You like to think of yourself as a conscientious snowmobiler. Even though your state may not require it, you always wear a helmet. You also try to moderate your speed, especially when riding near others. Yet you’ve heard harrowing tales of snowmobile accidents, injuries, and even a death or two. That has you wondering, are snowmobiles dangerous?
Like operating any vehicle, riding a snowmobile does carry a degree of risk. If you follow the rules in your area, ensure your group does the same, and give plenty of leeway to other snowmobilers, there’s no reason you shouldn’t have a safe, enjoyable ride every time.
In this eye-opening article, we’ll share statistics about snowmobile accidents and deaths to prove that yes, these things happen. We’ll also discuss the types of injuries you could suffer on a snowmobile and even include some safety tips you should always keep in mind when snowmobiling.
From beginner snowmobilers to more seasoned riders, everyone can get something out of this article, so we strongly encourage you to keep reading.
How Many Snowmobile Accidents Occur a Year?
According to a 2003 report published in the medical journal Clinical Orthopaedics and Related Research, riding a snowmobile will lead to 14,000 injuries in a given year. Now, that’s not the most current figure, admittedly, but it’s the most general one we could find, as many states only track snowmobile injury data for their state specifically. Also, some states record snowmobile deaths instead of injuries, of which there are many more every year, unfortunately.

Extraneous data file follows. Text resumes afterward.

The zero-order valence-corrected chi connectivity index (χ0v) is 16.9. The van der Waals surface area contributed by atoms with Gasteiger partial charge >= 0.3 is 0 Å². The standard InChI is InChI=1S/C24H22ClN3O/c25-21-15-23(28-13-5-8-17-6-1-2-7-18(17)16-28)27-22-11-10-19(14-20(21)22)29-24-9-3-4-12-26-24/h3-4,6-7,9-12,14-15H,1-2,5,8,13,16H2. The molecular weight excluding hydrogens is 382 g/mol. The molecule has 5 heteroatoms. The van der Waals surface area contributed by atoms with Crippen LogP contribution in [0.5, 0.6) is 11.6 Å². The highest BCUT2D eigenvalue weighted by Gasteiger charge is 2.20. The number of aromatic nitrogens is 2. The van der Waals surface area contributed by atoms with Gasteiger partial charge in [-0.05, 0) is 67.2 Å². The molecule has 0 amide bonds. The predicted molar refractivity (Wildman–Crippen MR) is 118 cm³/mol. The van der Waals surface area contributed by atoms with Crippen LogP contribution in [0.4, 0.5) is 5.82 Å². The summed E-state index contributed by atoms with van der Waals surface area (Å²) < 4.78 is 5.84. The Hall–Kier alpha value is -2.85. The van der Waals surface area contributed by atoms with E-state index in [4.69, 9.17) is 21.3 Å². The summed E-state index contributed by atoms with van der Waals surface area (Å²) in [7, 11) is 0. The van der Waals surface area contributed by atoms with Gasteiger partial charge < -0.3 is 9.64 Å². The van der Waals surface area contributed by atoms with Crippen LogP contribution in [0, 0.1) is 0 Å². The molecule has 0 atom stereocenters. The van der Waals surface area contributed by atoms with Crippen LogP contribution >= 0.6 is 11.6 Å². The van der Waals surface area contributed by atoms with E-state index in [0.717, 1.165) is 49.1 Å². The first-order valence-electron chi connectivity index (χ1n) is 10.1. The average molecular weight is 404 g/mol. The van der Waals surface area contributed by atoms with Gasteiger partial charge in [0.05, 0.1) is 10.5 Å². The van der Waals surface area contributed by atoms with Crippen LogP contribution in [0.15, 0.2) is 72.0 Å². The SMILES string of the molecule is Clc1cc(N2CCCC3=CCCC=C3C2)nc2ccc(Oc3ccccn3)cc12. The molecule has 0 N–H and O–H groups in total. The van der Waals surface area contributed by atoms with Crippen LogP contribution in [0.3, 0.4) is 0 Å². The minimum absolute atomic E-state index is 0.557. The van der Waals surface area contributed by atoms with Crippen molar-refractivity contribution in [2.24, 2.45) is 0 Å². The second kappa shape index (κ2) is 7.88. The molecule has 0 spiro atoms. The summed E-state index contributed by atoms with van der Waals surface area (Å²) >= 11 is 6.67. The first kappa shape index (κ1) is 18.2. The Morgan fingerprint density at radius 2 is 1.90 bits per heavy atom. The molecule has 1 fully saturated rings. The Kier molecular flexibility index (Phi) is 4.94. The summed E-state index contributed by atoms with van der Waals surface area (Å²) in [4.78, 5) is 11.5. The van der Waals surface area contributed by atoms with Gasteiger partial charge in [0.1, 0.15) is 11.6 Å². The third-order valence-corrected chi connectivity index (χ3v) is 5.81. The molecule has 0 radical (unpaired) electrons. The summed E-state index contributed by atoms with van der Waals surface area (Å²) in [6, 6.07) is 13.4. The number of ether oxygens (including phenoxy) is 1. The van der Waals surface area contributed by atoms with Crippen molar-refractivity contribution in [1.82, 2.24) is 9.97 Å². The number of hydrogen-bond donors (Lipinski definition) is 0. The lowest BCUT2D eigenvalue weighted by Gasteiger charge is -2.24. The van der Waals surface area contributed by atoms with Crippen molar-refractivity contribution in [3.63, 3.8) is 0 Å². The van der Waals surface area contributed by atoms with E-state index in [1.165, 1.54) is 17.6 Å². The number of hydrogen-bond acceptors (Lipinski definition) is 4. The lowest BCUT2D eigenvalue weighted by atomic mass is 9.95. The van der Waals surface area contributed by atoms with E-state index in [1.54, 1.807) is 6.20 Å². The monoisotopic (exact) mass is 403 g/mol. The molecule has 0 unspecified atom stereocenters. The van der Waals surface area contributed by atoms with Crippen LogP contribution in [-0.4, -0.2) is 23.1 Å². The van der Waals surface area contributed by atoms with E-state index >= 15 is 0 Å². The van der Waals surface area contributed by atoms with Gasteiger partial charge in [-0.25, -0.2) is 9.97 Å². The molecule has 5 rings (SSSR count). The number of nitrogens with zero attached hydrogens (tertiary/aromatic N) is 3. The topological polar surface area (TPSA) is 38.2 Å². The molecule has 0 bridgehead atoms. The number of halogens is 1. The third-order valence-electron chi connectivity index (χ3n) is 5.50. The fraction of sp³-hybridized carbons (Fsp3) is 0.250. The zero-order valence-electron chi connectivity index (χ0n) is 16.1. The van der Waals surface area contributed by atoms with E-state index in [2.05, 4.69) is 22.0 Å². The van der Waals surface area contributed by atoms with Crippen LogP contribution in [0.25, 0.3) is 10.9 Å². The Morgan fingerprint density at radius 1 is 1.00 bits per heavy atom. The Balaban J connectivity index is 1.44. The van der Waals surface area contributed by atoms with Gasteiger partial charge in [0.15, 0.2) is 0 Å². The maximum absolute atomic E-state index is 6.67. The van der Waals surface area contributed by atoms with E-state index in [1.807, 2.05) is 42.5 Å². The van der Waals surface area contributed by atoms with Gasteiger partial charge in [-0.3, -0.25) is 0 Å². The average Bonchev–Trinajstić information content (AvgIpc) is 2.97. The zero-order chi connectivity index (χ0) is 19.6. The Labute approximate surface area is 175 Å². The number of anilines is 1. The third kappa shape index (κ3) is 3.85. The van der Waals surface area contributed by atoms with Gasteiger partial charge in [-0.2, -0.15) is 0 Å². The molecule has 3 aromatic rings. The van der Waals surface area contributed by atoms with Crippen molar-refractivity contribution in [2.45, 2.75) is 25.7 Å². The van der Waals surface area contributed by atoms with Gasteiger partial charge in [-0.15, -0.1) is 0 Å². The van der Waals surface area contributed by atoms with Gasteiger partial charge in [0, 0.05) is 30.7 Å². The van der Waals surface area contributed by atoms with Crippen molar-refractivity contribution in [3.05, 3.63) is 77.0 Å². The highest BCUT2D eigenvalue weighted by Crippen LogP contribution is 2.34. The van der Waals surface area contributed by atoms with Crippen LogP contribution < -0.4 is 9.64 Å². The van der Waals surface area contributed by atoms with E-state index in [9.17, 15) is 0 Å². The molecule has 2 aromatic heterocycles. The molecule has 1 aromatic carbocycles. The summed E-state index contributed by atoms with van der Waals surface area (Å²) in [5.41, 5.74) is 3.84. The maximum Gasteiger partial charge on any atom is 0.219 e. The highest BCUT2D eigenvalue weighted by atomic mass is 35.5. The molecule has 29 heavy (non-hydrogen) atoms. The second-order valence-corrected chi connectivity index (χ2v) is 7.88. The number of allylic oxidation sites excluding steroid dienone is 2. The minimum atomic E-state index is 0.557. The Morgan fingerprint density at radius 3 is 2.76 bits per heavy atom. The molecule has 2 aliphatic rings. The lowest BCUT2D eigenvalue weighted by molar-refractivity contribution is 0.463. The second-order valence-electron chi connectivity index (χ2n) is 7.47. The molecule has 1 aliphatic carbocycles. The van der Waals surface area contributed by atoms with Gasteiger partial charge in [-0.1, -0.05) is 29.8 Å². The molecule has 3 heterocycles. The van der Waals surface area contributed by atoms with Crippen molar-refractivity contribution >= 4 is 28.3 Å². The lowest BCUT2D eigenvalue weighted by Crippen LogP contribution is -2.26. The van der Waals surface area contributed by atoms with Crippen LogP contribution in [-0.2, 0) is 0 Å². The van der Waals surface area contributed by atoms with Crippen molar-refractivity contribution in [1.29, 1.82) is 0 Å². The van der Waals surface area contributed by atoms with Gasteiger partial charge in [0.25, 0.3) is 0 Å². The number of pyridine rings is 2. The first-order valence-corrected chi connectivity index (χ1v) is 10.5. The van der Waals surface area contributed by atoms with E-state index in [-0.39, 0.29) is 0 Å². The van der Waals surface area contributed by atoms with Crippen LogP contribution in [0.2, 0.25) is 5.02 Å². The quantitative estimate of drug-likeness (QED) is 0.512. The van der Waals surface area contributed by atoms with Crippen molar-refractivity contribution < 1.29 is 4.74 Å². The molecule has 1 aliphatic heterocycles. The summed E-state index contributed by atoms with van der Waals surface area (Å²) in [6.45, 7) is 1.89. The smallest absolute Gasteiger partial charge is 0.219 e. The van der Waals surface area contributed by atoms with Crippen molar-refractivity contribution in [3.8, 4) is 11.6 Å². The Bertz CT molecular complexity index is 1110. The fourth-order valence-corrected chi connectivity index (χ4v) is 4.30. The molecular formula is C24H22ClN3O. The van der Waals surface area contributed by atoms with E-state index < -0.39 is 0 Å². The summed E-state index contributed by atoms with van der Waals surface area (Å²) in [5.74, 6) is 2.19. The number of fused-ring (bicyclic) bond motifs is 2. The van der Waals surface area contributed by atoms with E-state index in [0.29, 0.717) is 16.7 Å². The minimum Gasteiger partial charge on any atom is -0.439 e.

How Many People Are Killed on Snowmobiles Every Year?
Going back to that Clinical Orthopaedics and Related Research study, the researchers who published that data said that 200 people die a year from snowmobile injuries. That study is again from 2003, but the numbers may hold true today, more or less.
Back Country Access, a backcountry educational resource, says that between 2018 and 2019, 25 United States residents died of avalanche fatalities alone. As we’ll discuss in the next section, avalanches can be a leading cause of death for snowmobilers and others who enjoy cold-weather athletic pursuits.
This article in Bangor Daily News said that as of late February 2020, Maine had already had one of its worst years for snowmobile deaths, with seven deaths having occurred very early into the year. The Wausau Daily Herald mentions in a February 2020 article that Wisconsin’s snowmobile deaths averaged to about 20 over those two months, which was also high for the state.